10 IBD Microbiome Prevalence of IBD is higher in migrant populations
Microbiome perturbation Adoption of a Western Diet? Genetically predisposed to disease? Relationships between the microbiome (bacterial and fungal), host risk gene profile and diet Host Genetics Gut Microbiome Immune response Environment

11 Study Cohort Examine a cohort of (first generation) migrant South Asian and European UC patients 120 UC subjects: 60 European descent 60 South Asian 30 control subjects UC patients - Stable disease – gradient of disease severity Controls – family members not known to have UC Stool samples (Microbiome – bacterial and fungal species) Saliva collection (Risk allele SNP profile) Long-term dietary information (Block Food Frequency Questionnaire)

12 Aims Determine whether an ulcerative colitis microbial enterotype exists across migrant populations of distinct ethnic backgrounds compared to control populations Do distinct disease sub-enterotypes exist? Which microbial species (bacterial or fungal) dominate these communities? What are the patterns of microbial co-colonization? Do relationships exist between sub-enterotypes and disease severity/distinct phenotypes How is the intestinal microbiome related to host genetics, long-term dietary habits?

13 Study Subjects Enrolled to Date Gene/Locus of interest
Study commenced in May 2012 Enrolled 47 subjects to date Paired stool and saliva samples and FFQ’s received from 30 participants Extracted nucleic acids from 25 paired samples – quantified Q-PCR for bacterial burden Bacterial microbiome profile – PhyloChip 60,000 bacterial taxa in a single assay Fungal profiling - MiSeq Risk allele sequencing commenced for 8 loci Study Subjects Enrolled to Date UC patients Healthy subjects South Asian European 16 15 9 7 Index SNP Gene/Locus of interest Rs RNF186 Rs IL23R Rs FCGR2A Rs PUS10 Rs CEP72 Rs CARD9 Rs LOC341333 Rs971545 IL26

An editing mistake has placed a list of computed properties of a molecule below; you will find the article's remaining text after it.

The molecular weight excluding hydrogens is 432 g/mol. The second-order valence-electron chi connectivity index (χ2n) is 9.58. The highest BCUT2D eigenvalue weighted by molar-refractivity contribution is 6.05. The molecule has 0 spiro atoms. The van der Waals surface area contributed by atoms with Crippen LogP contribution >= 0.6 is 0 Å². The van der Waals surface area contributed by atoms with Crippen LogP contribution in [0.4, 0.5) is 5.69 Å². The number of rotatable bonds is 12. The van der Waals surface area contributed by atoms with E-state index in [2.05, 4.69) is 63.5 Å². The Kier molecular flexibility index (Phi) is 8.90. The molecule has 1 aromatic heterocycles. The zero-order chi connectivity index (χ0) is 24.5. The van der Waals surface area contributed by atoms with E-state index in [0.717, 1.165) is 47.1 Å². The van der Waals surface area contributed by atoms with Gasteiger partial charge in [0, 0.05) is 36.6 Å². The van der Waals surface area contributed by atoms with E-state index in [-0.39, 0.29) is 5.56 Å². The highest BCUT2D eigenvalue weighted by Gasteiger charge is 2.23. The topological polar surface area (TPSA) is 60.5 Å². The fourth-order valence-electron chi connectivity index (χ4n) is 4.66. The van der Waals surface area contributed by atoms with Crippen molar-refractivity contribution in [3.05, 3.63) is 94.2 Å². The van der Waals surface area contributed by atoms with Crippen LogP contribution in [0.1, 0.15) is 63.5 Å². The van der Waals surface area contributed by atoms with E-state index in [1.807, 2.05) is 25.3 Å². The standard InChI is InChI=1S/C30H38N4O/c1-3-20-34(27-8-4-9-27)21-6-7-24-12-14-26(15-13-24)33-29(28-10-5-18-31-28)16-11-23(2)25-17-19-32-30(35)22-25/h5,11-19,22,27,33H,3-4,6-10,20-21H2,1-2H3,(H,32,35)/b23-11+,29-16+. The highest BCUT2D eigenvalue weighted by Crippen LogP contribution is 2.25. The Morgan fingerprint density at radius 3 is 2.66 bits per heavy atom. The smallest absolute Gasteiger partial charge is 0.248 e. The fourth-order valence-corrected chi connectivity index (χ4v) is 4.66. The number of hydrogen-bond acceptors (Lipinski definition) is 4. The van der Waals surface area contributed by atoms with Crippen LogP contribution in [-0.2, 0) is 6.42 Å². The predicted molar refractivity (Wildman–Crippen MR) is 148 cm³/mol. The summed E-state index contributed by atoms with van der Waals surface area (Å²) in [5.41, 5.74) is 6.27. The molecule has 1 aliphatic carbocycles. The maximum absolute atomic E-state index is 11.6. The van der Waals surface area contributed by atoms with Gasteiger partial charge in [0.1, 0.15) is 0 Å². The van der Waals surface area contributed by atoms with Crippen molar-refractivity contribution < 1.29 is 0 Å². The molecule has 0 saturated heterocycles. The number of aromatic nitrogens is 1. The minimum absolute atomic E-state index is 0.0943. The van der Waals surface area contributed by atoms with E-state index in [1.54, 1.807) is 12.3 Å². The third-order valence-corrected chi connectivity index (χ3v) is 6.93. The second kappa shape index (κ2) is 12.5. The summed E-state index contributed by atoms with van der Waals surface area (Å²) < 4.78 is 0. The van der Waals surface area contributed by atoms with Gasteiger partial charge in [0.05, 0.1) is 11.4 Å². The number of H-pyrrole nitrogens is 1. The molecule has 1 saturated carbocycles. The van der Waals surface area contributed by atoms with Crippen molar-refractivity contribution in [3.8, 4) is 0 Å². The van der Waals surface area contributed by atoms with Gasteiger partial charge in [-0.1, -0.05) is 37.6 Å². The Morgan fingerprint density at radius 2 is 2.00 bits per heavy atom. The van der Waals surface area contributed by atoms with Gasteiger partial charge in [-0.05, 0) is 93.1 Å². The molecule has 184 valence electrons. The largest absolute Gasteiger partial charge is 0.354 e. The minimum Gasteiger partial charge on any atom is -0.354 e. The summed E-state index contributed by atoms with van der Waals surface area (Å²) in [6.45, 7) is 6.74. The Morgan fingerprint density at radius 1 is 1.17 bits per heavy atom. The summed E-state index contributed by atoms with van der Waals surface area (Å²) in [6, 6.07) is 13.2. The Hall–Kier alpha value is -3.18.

14 Bacterial Burden is lower in UC Patients
Anova P < 0.09

15 16S rRNA PhyloChip Analysis
All 25 samples amplified across a gradient of annealing temperatures Pooled, quantified, labeled and applied to PhyloChip Extracted total DNA from a bacterial community 16S rRNA gene is amplified using universal primers in 12 replicate reactions across a gradient of annealing temperatures Amplicon pool fragmented, biotin labeled and hybridized to PhyloChip Fluorescence data analyzed and microbes identified Microarray stained, washed and scanned Fluorescently labeled 16S fragments hybridize to complementary probes on the array surface 15

16 Next Steps Continue enrollment – currently on target
Microbiome analysis PcoA - disease enterotypes Multi-variate regression (Adonis) Diet Host risk allele profile Disease severity Specific taxa related to variables Co-colonization patterns Dietary comparisons across ethnic groups and patients vs controls Risk allele comparisons across ethnic groups and patients vs controls

17 Acknowledgements Uma Mahadevan Michelle Nazareth Morgan McCormick
Jordan Mar Mark Seielstad Mark Segal Broad Foundation